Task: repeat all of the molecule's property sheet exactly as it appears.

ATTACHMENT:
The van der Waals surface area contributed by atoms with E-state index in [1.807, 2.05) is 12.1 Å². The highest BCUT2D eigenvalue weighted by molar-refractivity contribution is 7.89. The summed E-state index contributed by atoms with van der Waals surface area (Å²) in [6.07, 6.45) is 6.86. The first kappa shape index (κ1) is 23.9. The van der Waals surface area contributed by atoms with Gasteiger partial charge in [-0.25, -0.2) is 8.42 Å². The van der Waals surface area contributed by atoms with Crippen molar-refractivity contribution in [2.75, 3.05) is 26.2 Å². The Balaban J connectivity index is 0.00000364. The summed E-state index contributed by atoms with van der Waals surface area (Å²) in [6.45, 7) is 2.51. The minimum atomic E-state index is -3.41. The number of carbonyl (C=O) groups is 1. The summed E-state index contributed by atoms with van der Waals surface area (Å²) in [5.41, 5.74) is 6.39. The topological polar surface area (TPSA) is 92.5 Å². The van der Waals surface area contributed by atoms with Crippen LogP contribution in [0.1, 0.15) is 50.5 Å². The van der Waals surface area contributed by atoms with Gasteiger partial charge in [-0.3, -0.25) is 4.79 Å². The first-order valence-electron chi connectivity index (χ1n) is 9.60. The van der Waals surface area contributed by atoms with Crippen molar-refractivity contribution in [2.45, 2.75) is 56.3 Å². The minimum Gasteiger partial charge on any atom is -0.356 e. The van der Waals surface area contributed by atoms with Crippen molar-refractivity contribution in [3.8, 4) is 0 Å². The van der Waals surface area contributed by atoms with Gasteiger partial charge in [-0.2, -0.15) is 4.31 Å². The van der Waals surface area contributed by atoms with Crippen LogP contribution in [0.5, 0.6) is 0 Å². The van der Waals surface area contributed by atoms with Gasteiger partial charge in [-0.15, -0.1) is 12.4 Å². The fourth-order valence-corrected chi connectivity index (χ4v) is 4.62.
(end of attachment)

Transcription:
The van der Waals surface area contributed by atoms with E-state index in [1.807, 2.05) is 12.1 Å². The highest BCUT2D eigenvalue weighted by molar-refractivity contribution is 7.89. The summed E-state index contributed by atoms with van der Waals surface area (Å²) in [6.07, 6.45) is 6.86. The first kappa shape index (κ1) is 23.9. The van der Waals surface area contributed by atoms with Gasteiger partial charge in [-0.25, -0.2) is 8.42 Å². The van der Waals surface area contributed by atoms with Crippen molar-refractivity contribution in [2.75, 3.05) is 26.2 Å². The Balaban J connectivity index is 0.00000364. The summed E-state index contributed by atoms with van der Waals surface area (Å²) in [6.45, 7) is 2.51. The minimum atomic E-state index is -3.41. The number of carbonyl (C=O) groups is 1. The summed E-state index contributed by atoms with van der Waals surface area (Å²) in [5.41, 5.74) is 6.39. The topological polar surface area (TPSA) is 92.5 Å². The van der Waals surface area contributed by atoms with Crippen LogP contribution in [0.1, 0.15) is 50.5 Å². The van der Waals surface area contributed by atoms with Gasteiger partial charge in [-0.3, -0.25) is 4.79 Å². The first-order valence-electron chi connectivity index (χ1n) is 9.60. The van der Waals surface area contributed by atoms with Crippen molar-refractivity contribution in [2.45, 2.75) is 56.3 Å². The minimum Gasteiger partial charge on any atom is -0.356 e. The van der Waals surface area contributed by atoms with Crippen molar-refractivity contribution in [3.8, 4) is 0 Å². The van der Waals surface area contributed by atoms with Gasteiger partial charge in [-0.2, -0.15) is 4.31 Å². The van der Waals surface area contributed by atoms with Crippen LogP contribution in [0.5, 0.6) is 0 Å². The van der Waals surface area contributed by atoms with Gasteiger partial charge in [-0.15, -0.1) is 12.4 Å². The fourth-order valence-corrected chi connectivity index (χ4v) is 4.62.